This is a quandary where two conservative priorities are put in tension. Conservatives want to deregulate health care. And conservatives want the government to spend less money on health care. The problem is that they can’t do both. If they repeal bad ObamaCare provisions (and they are bad), such as guaranteed issue (which forces insurers to provide coverage to anyone), or community rating (which prevents insurers to price based on the customer’s actual risk), many people will suddenly find coverage unaffordable. If these people don’t get money to compensate for those short-term fluctuations and keep getting covered, there will be millions of pissed-off Americans. By the same logic, if conservatives want the government to spend less money on health care, the only way to do it in the short term is through regulations that force insurers, and maybe providers, to provide services at essentially below cost, which means regulation. The AHCA tries to thread that needle by doing a little of both, but it won’t work. It won’t work politically, because it gives every stripe of conservative a reason to be angry; and it won’t work on the policy merits, because lots of people will lose coverage and because it won’t fundamentally inject consumer dynamics into the health-care system.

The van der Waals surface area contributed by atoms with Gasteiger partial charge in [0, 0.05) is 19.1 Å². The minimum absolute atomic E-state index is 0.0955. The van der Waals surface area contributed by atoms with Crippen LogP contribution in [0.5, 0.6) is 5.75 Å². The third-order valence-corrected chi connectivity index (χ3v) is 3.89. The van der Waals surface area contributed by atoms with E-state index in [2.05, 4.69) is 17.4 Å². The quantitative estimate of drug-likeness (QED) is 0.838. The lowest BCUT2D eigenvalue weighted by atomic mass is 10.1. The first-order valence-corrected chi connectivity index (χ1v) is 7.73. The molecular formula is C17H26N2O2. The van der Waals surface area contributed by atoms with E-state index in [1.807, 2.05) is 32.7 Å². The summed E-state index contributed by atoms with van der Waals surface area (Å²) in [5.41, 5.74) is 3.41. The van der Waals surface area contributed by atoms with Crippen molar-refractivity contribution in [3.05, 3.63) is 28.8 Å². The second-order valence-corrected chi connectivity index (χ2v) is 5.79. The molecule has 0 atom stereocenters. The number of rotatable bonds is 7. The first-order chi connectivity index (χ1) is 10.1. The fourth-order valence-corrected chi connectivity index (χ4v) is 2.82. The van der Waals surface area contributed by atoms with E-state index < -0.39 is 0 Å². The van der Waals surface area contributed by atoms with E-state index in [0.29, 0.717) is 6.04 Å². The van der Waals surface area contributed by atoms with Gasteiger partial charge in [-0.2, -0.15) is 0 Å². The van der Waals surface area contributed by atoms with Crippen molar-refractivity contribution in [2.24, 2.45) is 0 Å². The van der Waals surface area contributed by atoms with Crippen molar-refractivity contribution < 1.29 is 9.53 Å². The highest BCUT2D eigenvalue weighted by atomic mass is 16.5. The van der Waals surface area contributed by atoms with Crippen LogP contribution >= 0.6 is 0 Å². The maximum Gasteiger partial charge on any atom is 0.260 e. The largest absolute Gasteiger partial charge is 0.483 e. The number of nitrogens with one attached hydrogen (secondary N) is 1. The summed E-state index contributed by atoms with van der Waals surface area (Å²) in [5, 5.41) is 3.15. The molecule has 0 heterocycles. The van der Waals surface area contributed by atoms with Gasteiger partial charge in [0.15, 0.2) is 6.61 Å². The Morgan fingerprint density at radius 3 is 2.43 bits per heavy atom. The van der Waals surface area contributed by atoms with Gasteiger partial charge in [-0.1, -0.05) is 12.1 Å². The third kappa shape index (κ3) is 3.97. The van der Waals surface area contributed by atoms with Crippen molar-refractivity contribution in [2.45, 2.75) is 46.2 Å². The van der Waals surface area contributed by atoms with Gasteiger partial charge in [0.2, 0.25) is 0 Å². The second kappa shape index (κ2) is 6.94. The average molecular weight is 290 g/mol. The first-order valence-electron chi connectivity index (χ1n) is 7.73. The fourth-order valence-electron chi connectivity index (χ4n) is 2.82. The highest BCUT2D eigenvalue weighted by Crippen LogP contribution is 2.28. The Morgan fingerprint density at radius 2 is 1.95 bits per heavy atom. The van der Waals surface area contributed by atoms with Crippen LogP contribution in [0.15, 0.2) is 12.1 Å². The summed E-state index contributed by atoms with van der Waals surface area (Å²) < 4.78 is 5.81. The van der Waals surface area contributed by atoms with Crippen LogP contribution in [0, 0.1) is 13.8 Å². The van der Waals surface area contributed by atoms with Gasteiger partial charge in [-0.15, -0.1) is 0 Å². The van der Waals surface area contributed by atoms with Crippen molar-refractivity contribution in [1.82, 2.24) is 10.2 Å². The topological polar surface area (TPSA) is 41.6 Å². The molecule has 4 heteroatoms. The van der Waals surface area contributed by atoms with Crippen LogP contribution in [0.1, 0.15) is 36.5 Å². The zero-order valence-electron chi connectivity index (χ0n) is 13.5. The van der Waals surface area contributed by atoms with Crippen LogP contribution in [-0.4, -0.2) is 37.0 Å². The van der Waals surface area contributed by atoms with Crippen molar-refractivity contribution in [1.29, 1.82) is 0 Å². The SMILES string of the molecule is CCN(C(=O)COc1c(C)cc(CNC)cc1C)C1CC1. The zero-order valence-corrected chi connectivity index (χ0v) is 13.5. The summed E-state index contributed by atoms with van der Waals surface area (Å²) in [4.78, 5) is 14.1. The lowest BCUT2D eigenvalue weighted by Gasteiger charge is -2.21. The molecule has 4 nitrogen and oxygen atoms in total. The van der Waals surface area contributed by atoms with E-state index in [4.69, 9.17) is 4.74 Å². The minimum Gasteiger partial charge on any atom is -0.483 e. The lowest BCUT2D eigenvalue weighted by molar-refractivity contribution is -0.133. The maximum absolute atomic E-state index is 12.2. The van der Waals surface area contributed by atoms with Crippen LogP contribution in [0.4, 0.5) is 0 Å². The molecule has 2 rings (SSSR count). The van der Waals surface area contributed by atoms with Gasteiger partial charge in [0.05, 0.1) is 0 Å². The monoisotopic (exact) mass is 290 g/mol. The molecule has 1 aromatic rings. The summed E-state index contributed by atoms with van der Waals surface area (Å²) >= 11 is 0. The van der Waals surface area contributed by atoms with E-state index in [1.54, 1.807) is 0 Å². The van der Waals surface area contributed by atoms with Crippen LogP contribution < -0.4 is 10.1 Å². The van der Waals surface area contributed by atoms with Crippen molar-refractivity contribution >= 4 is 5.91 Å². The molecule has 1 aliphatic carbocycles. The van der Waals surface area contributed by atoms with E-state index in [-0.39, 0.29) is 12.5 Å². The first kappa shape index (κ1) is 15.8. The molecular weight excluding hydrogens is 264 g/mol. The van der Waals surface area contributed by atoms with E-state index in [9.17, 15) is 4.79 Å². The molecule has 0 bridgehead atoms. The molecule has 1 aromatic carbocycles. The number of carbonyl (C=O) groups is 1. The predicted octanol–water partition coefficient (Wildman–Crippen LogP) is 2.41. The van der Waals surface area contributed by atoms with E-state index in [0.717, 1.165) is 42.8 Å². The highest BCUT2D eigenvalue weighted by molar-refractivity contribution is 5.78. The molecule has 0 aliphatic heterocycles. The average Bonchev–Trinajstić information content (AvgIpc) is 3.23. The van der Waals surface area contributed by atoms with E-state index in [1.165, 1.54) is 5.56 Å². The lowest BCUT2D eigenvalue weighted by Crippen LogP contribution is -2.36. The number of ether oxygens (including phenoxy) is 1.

One of the deep and time-honored insights of conservatism is, quite simply, that you don’t always get everything you want, because the world is tough. Conservatives are going to have to choose. And they should choose the approach that gets rid of the regulations.